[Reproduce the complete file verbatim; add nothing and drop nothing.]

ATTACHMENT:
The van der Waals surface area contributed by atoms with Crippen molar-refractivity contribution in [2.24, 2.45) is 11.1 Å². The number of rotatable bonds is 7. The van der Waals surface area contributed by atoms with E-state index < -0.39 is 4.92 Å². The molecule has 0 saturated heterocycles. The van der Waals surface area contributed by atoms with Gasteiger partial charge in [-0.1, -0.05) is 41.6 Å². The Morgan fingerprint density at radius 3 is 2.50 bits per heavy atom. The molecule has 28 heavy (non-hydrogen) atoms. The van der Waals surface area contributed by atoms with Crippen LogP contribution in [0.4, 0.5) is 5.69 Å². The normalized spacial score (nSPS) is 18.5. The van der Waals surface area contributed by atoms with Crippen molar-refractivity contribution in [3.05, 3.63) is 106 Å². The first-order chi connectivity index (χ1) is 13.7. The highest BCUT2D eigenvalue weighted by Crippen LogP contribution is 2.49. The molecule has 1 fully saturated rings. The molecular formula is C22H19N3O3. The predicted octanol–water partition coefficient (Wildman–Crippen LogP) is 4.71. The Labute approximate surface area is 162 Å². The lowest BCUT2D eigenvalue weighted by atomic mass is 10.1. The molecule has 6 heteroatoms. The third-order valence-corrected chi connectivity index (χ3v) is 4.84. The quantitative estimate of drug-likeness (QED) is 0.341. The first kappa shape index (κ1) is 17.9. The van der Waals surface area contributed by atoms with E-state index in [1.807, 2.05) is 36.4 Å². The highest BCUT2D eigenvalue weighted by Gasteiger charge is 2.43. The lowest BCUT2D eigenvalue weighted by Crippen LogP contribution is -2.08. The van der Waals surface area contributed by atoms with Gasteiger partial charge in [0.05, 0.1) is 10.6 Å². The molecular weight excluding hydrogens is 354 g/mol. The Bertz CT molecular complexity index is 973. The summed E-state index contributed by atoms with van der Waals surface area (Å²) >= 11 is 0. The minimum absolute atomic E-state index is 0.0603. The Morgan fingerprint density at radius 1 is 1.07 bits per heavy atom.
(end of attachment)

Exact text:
The van der Waals surface area contributed by atoms with Crippen molar-refractivity contribution in [2.24, 2.45) is 11.1 Å². The number of rotatable bonds is 7. The van der Waals surface area contributed by atoms with E-state index < -0.39 is 4.92 Å². The molecule has 0 saturated heterocycles. The van der Waals surface area contributed by atoms with Gasteiger partial charge in [-0.1, -0.05) is 41.6 Å². The Morgan fingerprint density at radius 3 is 2.50 bits per heavy atom. The molecule has 28 heavy (non-hydrogen) atoms. The van der Waals surface area contributed by atoms with Crippen LogP contribution in [0.4, 0.5) is 5.69 Å². The normalized spacial score (nSPS) is 18.5. The van der Waals surface area contributed by atoms with Crippen molar-refractivity contribution in [3.05, 3.63) is 106 Å². The first-order chi connectivity index (χ1) is 13.7. The highest BCUT2D eigenvalue weighted by Crippen LogP contribution is 2.49. The molecule has 1 fully saturated rings. The molecular formula is C22H19N3O3. The predicted octanol–water partition coefficient (Wildman–Crippen LogP) is 4.71. The Labute approximate surface area is 162 Å². The lowest BCUT2D eigenvalue weighted by atomic mass is 10.1. The molecule has 6 heteroatoms. The third-order valence-corrected chi connectivity index (χ3v) is 4.84. The quantitative estimate of drug-likeness (QED) is 0.341. The first kappa shape index (κ1) is 17.9. The van der Waals surface area contributed by atoms with E-state index in [1.807, 2.05) is 36.4 Å². The highest BCUT2D eigenvalue weighted by Gasteiger charge is 2.43. The lowest BCUT2D eigenvalue weighted by Crippen LogP contribution is -2.08. The van der Waals surface area contributed by atoms with Gasteiger partial charge in [0.05, 0.1) is 10.6 Å². The molecular weight excluding hydrogens is 354 g/mol. The Bertz CT molecular complexity index is 973. The summed E-state index contributed by atoms with van der Waals surface area (Å²) >= 11 is 0. The minimum absolute atomic E-state index is 0.0603. The Morgan fingerprint density at radius 1 is 1.07 bits per heavy atom.